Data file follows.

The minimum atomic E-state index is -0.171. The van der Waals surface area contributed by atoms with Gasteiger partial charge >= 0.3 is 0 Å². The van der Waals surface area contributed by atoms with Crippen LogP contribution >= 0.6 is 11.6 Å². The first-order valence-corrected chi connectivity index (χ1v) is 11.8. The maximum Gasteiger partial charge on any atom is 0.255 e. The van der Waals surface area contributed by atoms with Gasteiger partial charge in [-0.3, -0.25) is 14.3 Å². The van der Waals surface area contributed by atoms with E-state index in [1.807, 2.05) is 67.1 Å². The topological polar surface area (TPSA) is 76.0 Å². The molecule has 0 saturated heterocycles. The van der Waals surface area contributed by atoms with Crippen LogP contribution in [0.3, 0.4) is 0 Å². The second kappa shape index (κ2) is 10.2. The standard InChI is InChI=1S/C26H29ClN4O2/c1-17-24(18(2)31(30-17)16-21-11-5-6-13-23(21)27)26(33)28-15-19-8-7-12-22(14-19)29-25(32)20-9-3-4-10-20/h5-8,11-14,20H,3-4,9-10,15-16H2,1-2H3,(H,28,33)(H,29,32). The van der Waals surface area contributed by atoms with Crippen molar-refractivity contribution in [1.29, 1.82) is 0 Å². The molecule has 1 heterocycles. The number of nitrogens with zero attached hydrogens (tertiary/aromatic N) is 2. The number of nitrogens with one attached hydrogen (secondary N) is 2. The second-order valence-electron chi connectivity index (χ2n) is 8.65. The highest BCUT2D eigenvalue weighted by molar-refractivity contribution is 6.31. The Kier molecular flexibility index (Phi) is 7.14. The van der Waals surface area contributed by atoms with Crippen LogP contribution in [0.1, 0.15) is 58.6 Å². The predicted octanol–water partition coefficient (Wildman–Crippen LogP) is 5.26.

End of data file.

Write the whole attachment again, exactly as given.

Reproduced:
The minimum atomic E-state index is -0.171. The van der Waals surface area contributed by atoms with Gasteiger partial charge >= 0.3 is 0 Å². The van der Waals surface area contributed by atoms with Crippen LogP contribution >= 0.6 is 11.6 Å². The first-order valence-corrected chi connectivity index (χ1v) is 11.8. The maximum Gasteiger partial charge on any atom is 0.255 e. The van der Waals surface area contributed by atoms with Gasteiger partial charge in [-0.3, -0.25) is 14.3 Å². The van der Waals surface area contributed by atoms with E-state index in [1.807, 2.05) is 67.1 Å². The topological polar surface area (TPSA) is 76.0 Å². The molecule has 0 saturated heterocycles. The van der Waals surface area contributed by atoms with Crippen LogP contribution in [0.3, 0.4) is 0 Å². The second kappa shape index (κ2) is 10.2. The standard InChI is InChI=1S/C26H29ClN4O2/c1-17-24(18(2)31(30-17)16-21-11-5-6-13-23(21)27)26(33)28-15-19-8-7-12-22(14-19)29-25(32)20-9-3-4-10-20/h5-8,11-14,20H,3-4,9-10,15-16H2,1-2H3,(H,28,33)(H,29,32). The van der Waals surface area contributed by atoms with Crippen molar-refractivity contribution in [1.29, 1.82) is 0 Å². The molecule has 1 heterocycles. The number of nitrogens with zero attached hydrogens (tertiary/aromatic N) is 2. The number of nitrogens with one attached hydrogen (secondary N) is 2. The second-order valence-electron chi connectivity index (χ2n) is 8.65. The highest BCUT2D eigenvalue weighted by molar-refractivity contribution is 6.31. The Kier molecular flexibility index (Phi) is 7.14. The van der Waals surface area contributed by atoms with Crippen LogP contribution in [0.1, 0.15) is 58.6 Å². The predicted octanol–water partition coefficient (Wildman–Crippen LogP) is 5.26.